Sit around and wait to be happy again, tell yourself you’re happy, create affirmations of happiness, insist to others that you are happy, act happy when you’re miserable, those actions will cloud your clarity and create denial. And you’ll still be unhappy. I’ve been there, done that and got the t-shirt. More than a few times.

What I’ve learned  is that happiness is a daily practice. Life can be hard, painful and exhausting. It takes conscious effort, courage and clarity to transform the muddy muck of living into the shapes of a happy life. And it’s a mysterious, creative practice, filled with moments of frustration, joy, difficulty, cluelessness, purpose, tedium, effortless flow or dissonance.

Like playing an instrument, painting, dancing, writing, working out, training for a sport, meditation, prayer, singing, any consistent practice takes conscious effort. Some days are good, some days are not. And the practice of happiness is the same. It’s not filled with only happy moments. But when you stand back after practice and look at what you’ve done you will often feel happy. Not all of the time, but I bet you will more of the time.

Because by practicing happiness you will create open places in your heart and in your life for more happiness. And you also increase the likelihood that random happiness will enter your life.

Determining how to practice happiness is up to each of us. And the same action won’t always have the same reaction. In other words, what made me happy yesterday isn’t necessarily what I look for today to make me happy.

Here are some of the things I do to practice happiness: I choose gratitude. I  practice compassion towards myself and others. I pay attention to what brings me joy (at no one else’s expense) and then I do more of that. I practice mindfullness. I practice listening to myself. I examine my values and pay attention to when those values support happiness and when they don’t. I keep trying.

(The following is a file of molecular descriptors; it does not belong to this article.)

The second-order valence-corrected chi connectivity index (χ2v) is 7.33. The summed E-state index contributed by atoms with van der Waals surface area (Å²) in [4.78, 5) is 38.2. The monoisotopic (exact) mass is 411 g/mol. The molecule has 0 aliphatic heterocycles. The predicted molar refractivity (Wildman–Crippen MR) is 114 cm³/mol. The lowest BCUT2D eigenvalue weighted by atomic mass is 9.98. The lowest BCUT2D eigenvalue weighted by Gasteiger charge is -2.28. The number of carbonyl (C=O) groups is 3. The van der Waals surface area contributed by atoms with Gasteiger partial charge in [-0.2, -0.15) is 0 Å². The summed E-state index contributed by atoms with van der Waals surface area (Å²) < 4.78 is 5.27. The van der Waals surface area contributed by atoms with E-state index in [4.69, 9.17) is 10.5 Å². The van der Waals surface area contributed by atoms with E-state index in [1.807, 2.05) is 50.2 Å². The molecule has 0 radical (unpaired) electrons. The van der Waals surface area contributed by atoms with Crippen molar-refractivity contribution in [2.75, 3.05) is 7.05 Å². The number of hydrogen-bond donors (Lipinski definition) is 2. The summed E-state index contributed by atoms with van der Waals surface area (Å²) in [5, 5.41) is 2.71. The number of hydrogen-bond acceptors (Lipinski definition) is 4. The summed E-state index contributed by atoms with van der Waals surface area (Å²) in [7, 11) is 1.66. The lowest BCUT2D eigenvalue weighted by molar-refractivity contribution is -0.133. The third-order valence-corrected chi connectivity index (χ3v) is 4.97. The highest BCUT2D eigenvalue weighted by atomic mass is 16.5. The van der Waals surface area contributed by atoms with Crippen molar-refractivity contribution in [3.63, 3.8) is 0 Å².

The practice of happiness is a mysterious and powerful practice. May you be blessed.

 

Comparisons Can Steal Happiness

“Comparisons are odious”, is an old English proverb. Though that’s not always true, comparisons are often inescapable. Ask if one person, place or thing is better or worse than another and a comparison is underway.

Comparisons can focus on the strength of differences, or they can slide down the slippery slope into value judgements. And value judgements always reveal more about the values of the person making the judgement than they do about the reality of what is being judged.

Whatever may be said about comparisons, the comparisons that can be especially undermining and harsh are those that happen between our  own ears. And as I realized recently, the comparisons that I make between my current self and my past self that stem from my negative value judgements, can make me unhappy.

Mid life naturally invites comparisons. Half of life is behind us and we were younger then, so some things were undeniably better “back in the day.” My knees included.

This past few years I’ve been dealing with many life changes that included deaths of friends and family, the ending of my twenty-plus year marriage, an empty nest, moving and a few other things. I’ve experienced quite a bit of loss, a situation which invites comparisons.

As I was doing my morning yoga practice, I was thinking about how much I loved my old house and how much I miss it and how much better my old house was than…..Whoa there!! I stopped in the middle of those thoughts and realized that I was covered in sweat, in the middle of a crowded yoga class and heading down a slippery slope.

I was standing on one leg, stretched out, reaching, twisting, turning  and shaking from my effort. That yoga pose seemed metaphorically representative of my life this past year. In that moment I had an epiphany. It became glaringly obvious to me that the comparisons I was making between my past situation and my current situation were stealing the happiness from my present life.

Despite the personal effort of that moment, and the past year,  I was ok.  Yes, I didn’t have the comforts of my past, but basically, I am fine. And despite the fact that many things in my life still aren’t settled or secure, I’m getting happier and more at peace every week.